When it comes to travelling while pregnant, there are lots of things to consider. One of those is your method of transport.
If you’re flying, it can get all the more complicated. So, we’ve put together a list of things we think you should know before you get to your gate.
The right time
While most expectant mums choose not to fly between weeks 12 and 15 because of morning sickness and exhaustion, once you’ve discussed things with your doctor, there should be no reason why you can’t travel at this time.
When it comes to a cut-off date, depending on your airline, you may not be permitted to fly from week 28.
It’s good to note also that some airlines may ask for a letter from your midwife or GP confirming you are OK to fly.
While you may enjoy looking out the window during you flight, the view is not worth it when you’re pregnant.
Whether you prefer sitting in the front or back of the plane, try and reserve and aisle seat. This way you will be able to get up a lot easier when you have to go to the bathroom – and you will have to. It also gives you space to stretch your legs if you start to feel cramped.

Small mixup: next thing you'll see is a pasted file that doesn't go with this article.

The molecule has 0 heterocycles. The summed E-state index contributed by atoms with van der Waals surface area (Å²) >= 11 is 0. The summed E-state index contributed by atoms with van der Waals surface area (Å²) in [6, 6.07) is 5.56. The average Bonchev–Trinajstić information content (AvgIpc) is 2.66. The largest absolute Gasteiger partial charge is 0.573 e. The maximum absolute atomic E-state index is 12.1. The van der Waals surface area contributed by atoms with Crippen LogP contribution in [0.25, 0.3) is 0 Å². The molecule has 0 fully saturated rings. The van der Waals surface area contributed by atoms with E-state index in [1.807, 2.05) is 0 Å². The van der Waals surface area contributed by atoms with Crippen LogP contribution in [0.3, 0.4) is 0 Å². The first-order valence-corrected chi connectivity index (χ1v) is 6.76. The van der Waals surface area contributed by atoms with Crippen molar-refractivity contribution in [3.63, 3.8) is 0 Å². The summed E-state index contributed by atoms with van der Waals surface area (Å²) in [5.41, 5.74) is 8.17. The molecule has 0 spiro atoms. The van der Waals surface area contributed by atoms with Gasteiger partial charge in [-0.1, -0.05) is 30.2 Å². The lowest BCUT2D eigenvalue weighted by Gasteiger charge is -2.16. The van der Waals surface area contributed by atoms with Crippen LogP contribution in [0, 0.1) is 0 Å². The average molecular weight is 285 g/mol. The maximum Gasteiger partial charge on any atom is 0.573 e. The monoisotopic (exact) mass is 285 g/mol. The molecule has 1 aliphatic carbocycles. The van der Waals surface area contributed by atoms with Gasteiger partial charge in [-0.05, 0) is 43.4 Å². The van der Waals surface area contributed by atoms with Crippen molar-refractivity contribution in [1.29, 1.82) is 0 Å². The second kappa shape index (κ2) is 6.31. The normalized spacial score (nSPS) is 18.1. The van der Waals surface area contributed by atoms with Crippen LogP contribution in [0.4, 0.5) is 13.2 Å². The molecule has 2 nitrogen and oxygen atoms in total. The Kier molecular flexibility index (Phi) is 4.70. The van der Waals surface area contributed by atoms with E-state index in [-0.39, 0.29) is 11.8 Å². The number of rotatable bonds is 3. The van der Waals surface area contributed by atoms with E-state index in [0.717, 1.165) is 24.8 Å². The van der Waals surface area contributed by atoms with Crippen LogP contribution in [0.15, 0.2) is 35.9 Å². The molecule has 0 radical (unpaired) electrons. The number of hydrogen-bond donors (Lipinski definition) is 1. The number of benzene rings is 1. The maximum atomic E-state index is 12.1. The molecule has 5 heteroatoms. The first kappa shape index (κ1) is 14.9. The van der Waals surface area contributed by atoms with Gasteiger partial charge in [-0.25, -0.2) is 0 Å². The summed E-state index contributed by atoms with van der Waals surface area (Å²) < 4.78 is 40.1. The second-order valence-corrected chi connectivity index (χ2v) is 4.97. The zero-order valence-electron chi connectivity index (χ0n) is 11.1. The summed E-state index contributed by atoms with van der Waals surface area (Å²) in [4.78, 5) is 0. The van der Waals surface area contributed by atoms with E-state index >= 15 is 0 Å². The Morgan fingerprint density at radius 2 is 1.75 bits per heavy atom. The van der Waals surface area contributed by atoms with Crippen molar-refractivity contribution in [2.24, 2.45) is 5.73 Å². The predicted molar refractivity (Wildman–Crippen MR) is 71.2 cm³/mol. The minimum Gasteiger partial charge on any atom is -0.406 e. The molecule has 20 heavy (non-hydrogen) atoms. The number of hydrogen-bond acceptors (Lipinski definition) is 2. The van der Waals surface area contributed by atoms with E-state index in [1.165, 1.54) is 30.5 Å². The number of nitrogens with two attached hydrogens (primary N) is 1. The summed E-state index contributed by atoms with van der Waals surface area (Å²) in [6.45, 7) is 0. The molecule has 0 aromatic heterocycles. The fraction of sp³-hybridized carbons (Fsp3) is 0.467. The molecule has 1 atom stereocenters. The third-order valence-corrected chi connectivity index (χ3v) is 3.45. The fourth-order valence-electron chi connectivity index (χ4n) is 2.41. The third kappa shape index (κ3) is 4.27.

We cannot stress this enough – wear the cosiest, most stretchy clothes your own. Many of us try to avoid wearing joggers and hoodies every day during our pregnancy, but going on a plane should not be one of those times.
Comfy clothes will let you move around a little more freely on a flight, and will prevent you from feeling restricted if your legs or feet start to swell.
While you can control your diet before you head to the airport, once you get there it’s hard to avoid the endless array of fast food options.
Prepare your body for the journey by eating light and drinking plenty of water. Pack snacks like fruit and nuts in your hand luggage to give you energy.
Whether or not flight socks were on the packing list, take your shoes off when you get on board. Giving your feet some wiggle room will help keep the blood flowing.
If you can, stretch your legs out in front of you, or put your hand luggage on the ground and use as a footrest. We recommend wearing flip-flops on board, as you can pop them on and off as needed.
A blow-up headrest is a great thing to have to hand on a flight. You can then put your head back and enjoy a snooze, knowing you’re not going to wake up on your neighbours shoulder with a pain in your neck.
As well as our cosiest tracksuit bottoms, we always wear a giant scarf on board. Acting as a scarf, blanket, towel and another cushion, it is a multipurpose wonder that you shouldn’t fly without.